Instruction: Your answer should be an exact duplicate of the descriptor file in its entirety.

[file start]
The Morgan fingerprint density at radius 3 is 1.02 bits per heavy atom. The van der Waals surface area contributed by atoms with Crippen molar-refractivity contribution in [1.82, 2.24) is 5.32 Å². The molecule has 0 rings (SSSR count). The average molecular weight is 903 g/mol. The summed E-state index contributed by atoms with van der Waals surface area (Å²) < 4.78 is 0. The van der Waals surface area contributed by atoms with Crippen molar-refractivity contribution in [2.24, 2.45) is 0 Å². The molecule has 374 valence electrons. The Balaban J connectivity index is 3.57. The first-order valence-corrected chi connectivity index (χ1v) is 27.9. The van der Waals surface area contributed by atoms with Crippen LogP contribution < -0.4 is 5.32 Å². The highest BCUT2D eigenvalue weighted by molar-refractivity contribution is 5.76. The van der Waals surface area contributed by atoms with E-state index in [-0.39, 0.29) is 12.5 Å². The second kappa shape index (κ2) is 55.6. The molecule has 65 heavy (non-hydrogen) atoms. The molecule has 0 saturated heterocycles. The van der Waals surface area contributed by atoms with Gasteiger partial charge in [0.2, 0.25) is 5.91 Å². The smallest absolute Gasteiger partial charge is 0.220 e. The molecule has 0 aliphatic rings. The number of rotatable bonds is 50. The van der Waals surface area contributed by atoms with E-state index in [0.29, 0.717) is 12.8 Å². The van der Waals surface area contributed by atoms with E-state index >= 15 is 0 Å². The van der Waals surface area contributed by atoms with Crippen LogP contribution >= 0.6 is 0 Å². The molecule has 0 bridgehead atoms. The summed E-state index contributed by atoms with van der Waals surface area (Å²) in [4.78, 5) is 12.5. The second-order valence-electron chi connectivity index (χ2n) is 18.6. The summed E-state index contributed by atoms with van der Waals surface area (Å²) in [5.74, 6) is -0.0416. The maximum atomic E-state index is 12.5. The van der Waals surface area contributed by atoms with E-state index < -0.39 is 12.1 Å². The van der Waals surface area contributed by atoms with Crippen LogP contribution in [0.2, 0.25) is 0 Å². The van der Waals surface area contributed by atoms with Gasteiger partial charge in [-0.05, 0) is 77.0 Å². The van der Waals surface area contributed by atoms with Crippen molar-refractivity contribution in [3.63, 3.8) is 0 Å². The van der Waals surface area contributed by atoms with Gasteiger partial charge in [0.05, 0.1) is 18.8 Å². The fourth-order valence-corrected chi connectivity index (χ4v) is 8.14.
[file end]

The Morgan fingerprint density at radius 3 is 1.02 bits per heavy atom. The van der Waals surface area contributed by atoms with Crippen molar-refractivity contribution in [1.82, 2.24) is 5.32 Å². The molecule has 0 rings (SSSR count). The average molecular weight is 903 g/mol. The summed E-state index contributed by atoms with van der Waals surface area (Å²) < 4.78 is 0. The van der Waals surface area contributed by atoms with Crippen molar-refractivity contribution in [2.24, 2.45) is 0 Å². The molecule has 374 valence electrons. The Balaban J connectivity index is 3.57. The first-order valence-corrected chi connectivity index (χ1v) is 27.9. The van der Waals surface area contributed by atoms with Crippen LogP contribution < -0.4 is 5.32 Å². The highest BCUT2D eigenvalue weighted by molar-refractivity contribution is 5.76. The van der Waals surface area contributed by atoms with E-state index in [-0.39, 0.29) is 12.5 Å². The second kappa shape index (κ2) is 55.6. The molecule has 65 heavy (non-hydrogen) atoms. The molecule has 0 saturated heterocycles. The van der Waals surface area contributed by atoms with Gasteiger partial charge in [0.2, 0.25) is 5.91 Å². The smallest absolute Gasteiger partial charge is 0.220 e. The molecule has 0 aliphatic rings. The number of rotatable bonds is 50. The van der Waals surface area contributed by atoms with E-state index in [0.29, 0.717) is 12.8 Å². The van der Waals surface area contributed by atoms with E-state index >= 15 is 0 Å². The van der Waals surface area contributed by atoms with Crippen LogP contribution >= 0.6 is 0 Å². The molecule has 0 bridgehead atoms. The summed E-state index contributed by atoms with van der Waals surface area (Å²) in [4.78, 5) is 12.5. The second-order valence-electron chi connectivity index (χ2n) is 18.6. The summed E-state index contributed by atoms with van der Waals surface area (Å²) in [5.74, 6) is -0.0416. The maximum atomic E-state index is 12.5. The van der Waals surface area contributed by atoms with E-state index < -0.39 is 12.1 Å². The van der Waals surface area contributed by atoms with Crippen LogP contribution in [0.2, 0.25) is 0 Å². The van der Waals surface area contributed by atoms with Gasteiger partial charge in [-0.05, 0) is 77.0 Å². The van der Waals surface area contributed by atoms with Crippen molar-refractivity contribution in [3.63, 3.8) is 0 Å². The van der Waals surface area contributed by atoms with Gasteiger partial charge in [0.05, 0.1) is 18.8 Å². The fourth-order valence-corrected chi connectivity index (χ4v) is 8.14.